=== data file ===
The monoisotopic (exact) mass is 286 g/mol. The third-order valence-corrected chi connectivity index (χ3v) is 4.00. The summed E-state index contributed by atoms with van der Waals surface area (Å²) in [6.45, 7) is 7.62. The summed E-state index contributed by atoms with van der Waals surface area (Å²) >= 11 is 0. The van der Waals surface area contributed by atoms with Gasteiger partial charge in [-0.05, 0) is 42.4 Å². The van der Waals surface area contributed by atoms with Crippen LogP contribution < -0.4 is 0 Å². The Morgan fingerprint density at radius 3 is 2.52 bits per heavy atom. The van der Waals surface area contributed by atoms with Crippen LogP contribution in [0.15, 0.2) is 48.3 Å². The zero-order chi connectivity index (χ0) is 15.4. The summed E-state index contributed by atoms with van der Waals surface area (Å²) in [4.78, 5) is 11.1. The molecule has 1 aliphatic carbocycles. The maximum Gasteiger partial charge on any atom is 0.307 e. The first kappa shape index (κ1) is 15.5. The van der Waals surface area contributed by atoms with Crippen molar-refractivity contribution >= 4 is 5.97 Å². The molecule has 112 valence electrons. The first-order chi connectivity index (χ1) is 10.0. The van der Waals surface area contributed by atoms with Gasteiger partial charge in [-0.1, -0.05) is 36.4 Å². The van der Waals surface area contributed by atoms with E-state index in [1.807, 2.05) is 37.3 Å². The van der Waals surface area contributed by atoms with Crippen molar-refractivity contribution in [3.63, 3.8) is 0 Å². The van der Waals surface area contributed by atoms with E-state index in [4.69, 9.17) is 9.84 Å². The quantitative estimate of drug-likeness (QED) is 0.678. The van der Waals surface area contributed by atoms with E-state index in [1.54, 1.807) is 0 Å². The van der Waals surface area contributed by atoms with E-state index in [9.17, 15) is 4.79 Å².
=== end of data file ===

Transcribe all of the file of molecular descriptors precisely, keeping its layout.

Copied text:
The monoisotopic (exact) mass is 286 g/mol. The third-order valence-corrected chi connectivity index (χ3v) is 4.00. The summed E-state index contributed by atoms with van der Waals surface area (Å²) in [6.45, 7) is 7.62. The summed E-state index contributed by atoms with van der Waals surface area (Å²) >= 11 is 0. The van der Waals surface area contributed by atoms with Gasteiger partial charge in [-0.05, 0) is 42.4 Å². The van der Waals surface area contributed by atoms with Crippen LogP contribution < -0.4 is 0 Å². The Morgan fingerprint density at radius 3 is 2.52 bits per heavy atom. The van der Waals surface area contributed by atoms with Crippen LogP contribution in [0.15, 0.2) is 48.3 Å². The zero-order chi connectivity index (χ0) is 15.4. The summed E-state index contributed by atoms with van der Waals surface area (Å²) in [4.78, 5) is 11.1. The molecule has 1 aliphatic carbocycles. The maximum Gasteiger partial charge on any atom is 0.307 e. The first kappa shape index (κ1) is 15.5. The van der Waals surface area contributed by atoms with Crippen molar-refractivity contribution >= 4 is 5.97 Å². The molecule has 112 valence electrons. The first-order chi connectivity index (χ1) is 10.0. The van der Waals surface area contributed by atoms with Gasteiger partial charge in [-0.1, -0.05) is 36.4 Å². The van der Waals surface area contributed by atoms with E-state index in [1.807, 2.05) is 37.3 Å². The van der Waals surface area contributed by atoms with Crippen molar-refractivity contribution in [3.63, 3.8) is 0 Å². The van der Waals surface area contributed by atoms with E-state index in [4.69, 9.17) is 9.84 Å². The quantitative estimate of drug-likeness (QED) is 0.678. The van der Waals surface area contributed by atoms with E-state index in [1.54, 1.807) is 0 Å². The van der Waals surface area contributed by atoms with E-state index in [9.17, 15) is 4.79 Å².